What is the process around applying for the SCrIBE Scriptwriting Competition?
People can go onto the website, they have to write a script no longer than 40 pages because it works out to about two minutes per page, so 80 minutes for a show. Predominantly English, any vernacular can be used. No more than five characters. That is in terms of producing. It just makes it easier if the cast is smaller. Again, the whole purpose was to find these shows that could be produced internationally. A small cast is easier to travel. They submit the scripts before the end of July and that’s it. We read through them and we select between three and five of the top scripts and then we host the readings evening, which is my favourite part of the competition. I think they are fantastic. I wish there wasn’t a winner or a loser. We have the finals evening and the awards and that’s how it runs.
I love that one of the benefits of winning the Scribblers Dream prize is the opportunity to work alongside a mentor. Why was that something that was important for you to include?
I think part of the time, other artists get exposed to different levels of work. Everyone is trying to create their own work but they have people that they admire and I think sometimes if you can link those two people up then it just works really well. The mentoring that we tried to do, it didn’t actually work out in terms of time. We need to try revisit that and I think now that I have more time to try to organise that, it’s better. I just think that you can learn from people. I think the community is very small and I think if we all look after each other, then I think we can all help each other out.
As of two weeks ago, you’ve become a Fleur du Cap winner for Innovation in Theatre. What was it like to have seven years of hard work recognised?
It was really great. I’ve worked in the theatre industry since about 2002 and so I know a lot of people in the room. I’ve worked with most of the people. It’s just great when your peers and a council of judges that you’ve also known for a long time, recognise your work and they go, “Fantastic. Congratulations.” It’s awesome and the recognition from the award afterwards has been fantastic. We are super stoked. It’s been great and we had a super fun evening and the money, obviously, helps towards this year’s projects.
I read that one of your goals for the Trust is to be able to ensure a sustainable tertiary education bursary. I was wondering if maybe you could chat a little bit about that as well as your other future hopes?
The tertiary education bursary was the Fly Free Bursary which is what we had. I think we closed it in 2014 or 2015. That is when we allocated the funding, because what we allocated for there was R15 000 towards artist’s taking a show to the National Arts Festival but artists just found it was never enough to cover their costs. I think everybody understands that Grahamstown ends up costing. I wish we could still do it but I just find that its too much money. It just works out to be way too much that you are looking at in the year. I wish we could have kept it but it just didn’t work out I’m afraid.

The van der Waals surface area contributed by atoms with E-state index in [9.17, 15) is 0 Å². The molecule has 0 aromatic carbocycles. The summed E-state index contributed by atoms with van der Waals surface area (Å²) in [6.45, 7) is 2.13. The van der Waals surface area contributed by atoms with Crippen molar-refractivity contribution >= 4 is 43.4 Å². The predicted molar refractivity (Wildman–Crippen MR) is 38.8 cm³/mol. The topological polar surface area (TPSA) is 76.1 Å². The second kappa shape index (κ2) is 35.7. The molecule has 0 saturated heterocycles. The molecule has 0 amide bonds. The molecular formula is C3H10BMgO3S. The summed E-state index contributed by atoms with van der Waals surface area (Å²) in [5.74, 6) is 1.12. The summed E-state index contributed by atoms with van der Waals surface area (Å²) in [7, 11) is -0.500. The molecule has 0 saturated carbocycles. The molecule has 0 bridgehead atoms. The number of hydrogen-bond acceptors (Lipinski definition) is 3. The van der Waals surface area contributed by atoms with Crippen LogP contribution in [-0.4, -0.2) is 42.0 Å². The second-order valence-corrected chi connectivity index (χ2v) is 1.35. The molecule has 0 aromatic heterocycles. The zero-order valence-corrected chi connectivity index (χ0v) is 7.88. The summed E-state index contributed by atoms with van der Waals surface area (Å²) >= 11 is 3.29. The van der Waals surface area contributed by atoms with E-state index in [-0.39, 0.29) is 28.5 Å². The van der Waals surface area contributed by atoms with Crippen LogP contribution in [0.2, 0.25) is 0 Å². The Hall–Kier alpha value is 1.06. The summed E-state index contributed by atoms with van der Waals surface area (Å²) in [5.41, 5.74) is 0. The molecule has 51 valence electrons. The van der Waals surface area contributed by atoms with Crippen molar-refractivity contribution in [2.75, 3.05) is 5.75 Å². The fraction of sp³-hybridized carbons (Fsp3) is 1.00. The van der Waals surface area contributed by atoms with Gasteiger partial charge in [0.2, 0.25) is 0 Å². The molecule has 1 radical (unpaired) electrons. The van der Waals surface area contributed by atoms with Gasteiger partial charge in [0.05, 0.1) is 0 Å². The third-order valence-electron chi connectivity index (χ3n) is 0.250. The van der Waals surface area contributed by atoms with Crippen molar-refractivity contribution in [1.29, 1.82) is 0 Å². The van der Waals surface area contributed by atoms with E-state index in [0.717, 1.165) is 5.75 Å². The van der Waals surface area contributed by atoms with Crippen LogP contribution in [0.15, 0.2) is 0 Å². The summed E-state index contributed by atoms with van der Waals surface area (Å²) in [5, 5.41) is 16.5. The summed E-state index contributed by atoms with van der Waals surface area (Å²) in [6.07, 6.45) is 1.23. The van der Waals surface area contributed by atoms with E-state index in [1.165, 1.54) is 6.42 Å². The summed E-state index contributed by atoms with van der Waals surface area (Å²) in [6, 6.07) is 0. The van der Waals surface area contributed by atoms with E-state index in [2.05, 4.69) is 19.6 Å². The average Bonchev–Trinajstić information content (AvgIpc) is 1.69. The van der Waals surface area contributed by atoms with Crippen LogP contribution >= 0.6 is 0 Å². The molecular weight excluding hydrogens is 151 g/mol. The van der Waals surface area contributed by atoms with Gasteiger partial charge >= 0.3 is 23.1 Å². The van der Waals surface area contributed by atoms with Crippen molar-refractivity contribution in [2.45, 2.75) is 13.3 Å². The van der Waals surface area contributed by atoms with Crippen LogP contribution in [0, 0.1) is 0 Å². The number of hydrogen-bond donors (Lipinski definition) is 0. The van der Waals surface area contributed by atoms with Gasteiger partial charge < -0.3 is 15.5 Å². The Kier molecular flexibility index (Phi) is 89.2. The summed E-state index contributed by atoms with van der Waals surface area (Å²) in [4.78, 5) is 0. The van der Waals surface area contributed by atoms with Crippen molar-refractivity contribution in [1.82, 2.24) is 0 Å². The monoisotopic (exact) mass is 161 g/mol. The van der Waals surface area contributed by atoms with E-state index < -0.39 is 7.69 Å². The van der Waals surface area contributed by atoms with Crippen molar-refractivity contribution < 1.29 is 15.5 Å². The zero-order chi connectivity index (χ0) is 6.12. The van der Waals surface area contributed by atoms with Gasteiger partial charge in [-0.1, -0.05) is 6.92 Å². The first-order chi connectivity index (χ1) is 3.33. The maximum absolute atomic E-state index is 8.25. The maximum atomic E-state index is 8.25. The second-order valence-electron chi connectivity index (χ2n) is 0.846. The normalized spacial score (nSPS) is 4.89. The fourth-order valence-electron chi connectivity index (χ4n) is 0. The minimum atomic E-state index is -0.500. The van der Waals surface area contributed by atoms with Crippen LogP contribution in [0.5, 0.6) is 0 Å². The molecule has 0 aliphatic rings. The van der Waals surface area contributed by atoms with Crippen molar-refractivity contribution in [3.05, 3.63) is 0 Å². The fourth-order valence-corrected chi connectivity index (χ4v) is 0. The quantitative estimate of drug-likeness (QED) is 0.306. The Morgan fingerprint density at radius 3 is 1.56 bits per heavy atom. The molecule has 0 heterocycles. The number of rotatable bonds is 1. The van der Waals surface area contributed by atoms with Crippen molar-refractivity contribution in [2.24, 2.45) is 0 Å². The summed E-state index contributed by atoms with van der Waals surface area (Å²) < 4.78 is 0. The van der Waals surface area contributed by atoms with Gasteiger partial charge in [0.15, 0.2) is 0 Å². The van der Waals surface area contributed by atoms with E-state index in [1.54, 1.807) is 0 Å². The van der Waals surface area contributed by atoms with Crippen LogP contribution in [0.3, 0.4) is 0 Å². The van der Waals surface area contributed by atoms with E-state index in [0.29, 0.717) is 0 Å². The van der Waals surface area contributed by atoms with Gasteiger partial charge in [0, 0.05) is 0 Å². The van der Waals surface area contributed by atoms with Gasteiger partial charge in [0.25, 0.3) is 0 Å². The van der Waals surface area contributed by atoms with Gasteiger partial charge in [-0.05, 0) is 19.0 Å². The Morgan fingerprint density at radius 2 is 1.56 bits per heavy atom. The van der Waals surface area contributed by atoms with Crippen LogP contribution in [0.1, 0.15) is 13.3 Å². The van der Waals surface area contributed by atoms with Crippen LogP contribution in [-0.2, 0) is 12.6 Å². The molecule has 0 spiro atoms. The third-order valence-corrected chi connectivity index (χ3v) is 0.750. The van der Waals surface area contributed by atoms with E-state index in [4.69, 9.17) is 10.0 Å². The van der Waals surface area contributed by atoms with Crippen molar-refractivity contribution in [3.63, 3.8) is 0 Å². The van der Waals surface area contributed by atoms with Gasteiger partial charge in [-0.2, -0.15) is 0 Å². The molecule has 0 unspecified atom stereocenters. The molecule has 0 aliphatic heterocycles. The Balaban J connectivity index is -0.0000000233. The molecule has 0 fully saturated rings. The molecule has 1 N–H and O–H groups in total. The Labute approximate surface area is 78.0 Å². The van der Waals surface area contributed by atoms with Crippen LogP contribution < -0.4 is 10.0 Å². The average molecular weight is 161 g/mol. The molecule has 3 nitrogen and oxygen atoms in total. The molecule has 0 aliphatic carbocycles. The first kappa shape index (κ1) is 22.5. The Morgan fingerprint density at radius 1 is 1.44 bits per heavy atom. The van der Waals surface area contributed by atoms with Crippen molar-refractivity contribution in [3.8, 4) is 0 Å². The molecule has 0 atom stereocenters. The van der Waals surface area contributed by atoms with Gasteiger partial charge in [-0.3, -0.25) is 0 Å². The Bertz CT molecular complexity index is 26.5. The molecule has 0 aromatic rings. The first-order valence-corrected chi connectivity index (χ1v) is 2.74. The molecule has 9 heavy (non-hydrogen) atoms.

Is that still something that you want in the future?
I think, for me, focusing on SCrIBE and then producing the show at the end of it takes up a huge amount of time. I think effectively and with the finances that we are given, that is really the only place we can put that money into because for the readings, we pay all the actors and directors. It’s also obviously the rental of the space, the marketing and then the awards evening and the production that comes next which is also costly. If we had a greater amount of money to work with, I would love to run other projects. I think Children Theatre projects would be amazing. I think that is something I would like to focus more on. We did our amazing show Scoop and after seeing Jon Keevy recently receive his award at the Fleur du Cap’s, Children’s Theatre has always been a thing for me. I think having three of your own, you just know the benefit and that is kind of where my interest peaked. I think there are a lot of kids who love theatre and the drama world. It’s something that is so special and that needs to be nurtured and loved. To support ASSITEJ, to work with them, to do all of those things, I think that is where my focus would go more.
What words of encouragement or advice would you have for anyone who is thinking of entering the Scriptwriting Contest?
Go and watch a play. We get a lot of scripts that are more Television style so it becomes quite difficult because we know that stylistically it wouldn’t work in a theatre. Go watch a play, read a play. Just understanding that format for people is very difficult because they don’t know how to structure it in such a way. Otherwise, tell a great story. Be honest. Be open. Use your imagination. Our winner this year, Darrel Bristow-Bovey, his play is crazy, its wild, it’s stunning, it’s truthful, it’s sad, it’s compassionate. It’s just a really lovely script. I know that show is going to be great. I think just support local theatre and have fun. Don’t ever make anything too serious.
Who are some South African women in the arts that inspire you?
There are quite a lot. I would say Marlene le Roux, Lara Foot, Faniswa Yisa, Ukhona Mlandu, I love Ukhona’s work. She is amazing. Primrose Mrwebi, Tracey Saunders, Caroline Calburn, Nikki Froneman, Lara Bye, Tara Notcutt, Penny Youngleson, Iman Isaacs, Amy Jephta, Koleka Putuma. If you follow all of those ladies, you are constantly in awe and mesmerised by the amazingness that they do. I mean the list can go on and on. There is a lot of them. The stage managers, all the women that work in these spaces. Nicolette Moses at the Baxter. I have to say Delia Sainsbury. I could rattle them all off.
All photos were taken by Chanel Katz on March 27th 2018.